Please use this identifier to cite or link to this item: http://hdl.handle.net/20.500.12136/84
|Title:||Quantifying the impact of µCT-scanning of human fossil teeth on ESR age results|
|Keywords:||mCT-scan;Electron spin resonance dating;Fossil tooth enamel;X-ray dose|
|Citation:||American Journal of Physical Anthropology, 2017, 163 (1), 205-212|
|Abstract:||Fossil human teeth are nowadays systematically CT-scanned by palaeoanthropologists prior to any further analysis. It has been recently demonstrated that this noninvasive technique has, in most cases, virtually no influence on ancient DNA preservation. However, it may have nevertheless an impact on other techniques, like Electron Spin Resonance (ESR) dating, by artificially ageing the apparent age of the sample. To evaluate this impact, we mCT-scanned several modern enamel fragments following the standard analytical procedures employed by the Dental Anthropology Group at CENIEH, Spain, and then performed ESR dose reconstruction for each of them. The results of our experiment demonstrate that the systematic high-resolution mCT-scanning of fossil hominin remains introduces a nonnegligible X-ray dose into the tooth enamel, equivalent to 15–30 Gy depending on the parameters used. This dose may be multiplied by a factor of 8 if no metallic filter is used. However, this dose estimate cannot be universally extrapolated to any mCT-scan experiment but has instead to be specifically assessed for each device and set of parameters employed. The impact on the ESR age results is directly dependent on the magnitude of the geological dose measured in fossil enamel but could potentially lead to an age overestimation up to 40% in case of Late Pleistocene samples, if not taken into consideration.|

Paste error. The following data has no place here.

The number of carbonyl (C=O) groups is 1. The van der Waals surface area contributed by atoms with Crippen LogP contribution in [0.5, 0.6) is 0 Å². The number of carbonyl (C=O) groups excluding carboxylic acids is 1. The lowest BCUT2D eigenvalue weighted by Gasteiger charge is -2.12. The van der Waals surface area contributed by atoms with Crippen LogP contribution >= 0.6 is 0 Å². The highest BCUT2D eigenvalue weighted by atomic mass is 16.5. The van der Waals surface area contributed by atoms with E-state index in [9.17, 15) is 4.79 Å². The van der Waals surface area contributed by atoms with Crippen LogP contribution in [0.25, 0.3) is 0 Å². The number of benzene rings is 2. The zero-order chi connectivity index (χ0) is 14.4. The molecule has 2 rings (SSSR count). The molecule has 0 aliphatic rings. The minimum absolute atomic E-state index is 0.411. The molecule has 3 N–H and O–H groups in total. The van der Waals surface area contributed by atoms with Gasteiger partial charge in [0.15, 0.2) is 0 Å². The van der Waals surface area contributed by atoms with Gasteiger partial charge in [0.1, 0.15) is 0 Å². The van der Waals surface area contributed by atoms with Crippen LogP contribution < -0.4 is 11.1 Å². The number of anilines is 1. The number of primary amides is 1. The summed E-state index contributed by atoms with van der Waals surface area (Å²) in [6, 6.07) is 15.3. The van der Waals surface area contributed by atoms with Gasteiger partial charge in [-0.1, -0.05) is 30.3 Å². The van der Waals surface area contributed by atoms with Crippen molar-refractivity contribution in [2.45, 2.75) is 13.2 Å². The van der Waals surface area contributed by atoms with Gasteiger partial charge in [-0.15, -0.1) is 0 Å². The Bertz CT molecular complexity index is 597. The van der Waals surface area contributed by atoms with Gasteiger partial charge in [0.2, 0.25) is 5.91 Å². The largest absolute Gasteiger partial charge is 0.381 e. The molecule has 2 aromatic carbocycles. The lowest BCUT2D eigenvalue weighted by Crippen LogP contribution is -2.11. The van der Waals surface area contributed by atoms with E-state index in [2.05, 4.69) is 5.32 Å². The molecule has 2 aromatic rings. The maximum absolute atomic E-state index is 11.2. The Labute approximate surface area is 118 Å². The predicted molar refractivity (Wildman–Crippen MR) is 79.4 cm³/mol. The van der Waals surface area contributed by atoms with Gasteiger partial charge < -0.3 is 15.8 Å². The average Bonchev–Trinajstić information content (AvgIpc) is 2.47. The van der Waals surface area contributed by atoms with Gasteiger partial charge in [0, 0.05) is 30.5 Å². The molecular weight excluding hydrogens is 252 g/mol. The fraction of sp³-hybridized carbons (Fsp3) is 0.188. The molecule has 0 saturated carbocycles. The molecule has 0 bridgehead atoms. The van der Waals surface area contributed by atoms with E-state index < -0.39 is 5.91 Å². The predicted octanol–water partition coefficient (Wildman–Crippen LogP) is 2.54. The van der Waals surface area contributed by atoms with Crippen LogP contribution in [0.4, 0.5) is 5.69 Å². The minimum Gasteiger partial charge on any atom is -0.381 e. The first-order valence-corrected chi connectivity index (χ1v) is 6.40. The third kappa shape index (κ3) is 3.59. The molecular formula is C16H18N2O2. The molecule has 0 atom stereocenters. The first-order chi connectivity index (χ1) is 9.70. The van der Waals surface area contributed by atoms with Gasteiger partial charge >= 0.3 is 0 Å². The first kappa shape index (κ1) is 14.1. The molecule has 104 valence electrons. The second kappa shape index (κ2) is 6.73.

|Appears in Collections:||Paleobiología|
Datación por Resonancia Paramagnética Electrónica
Geocronología y Geología
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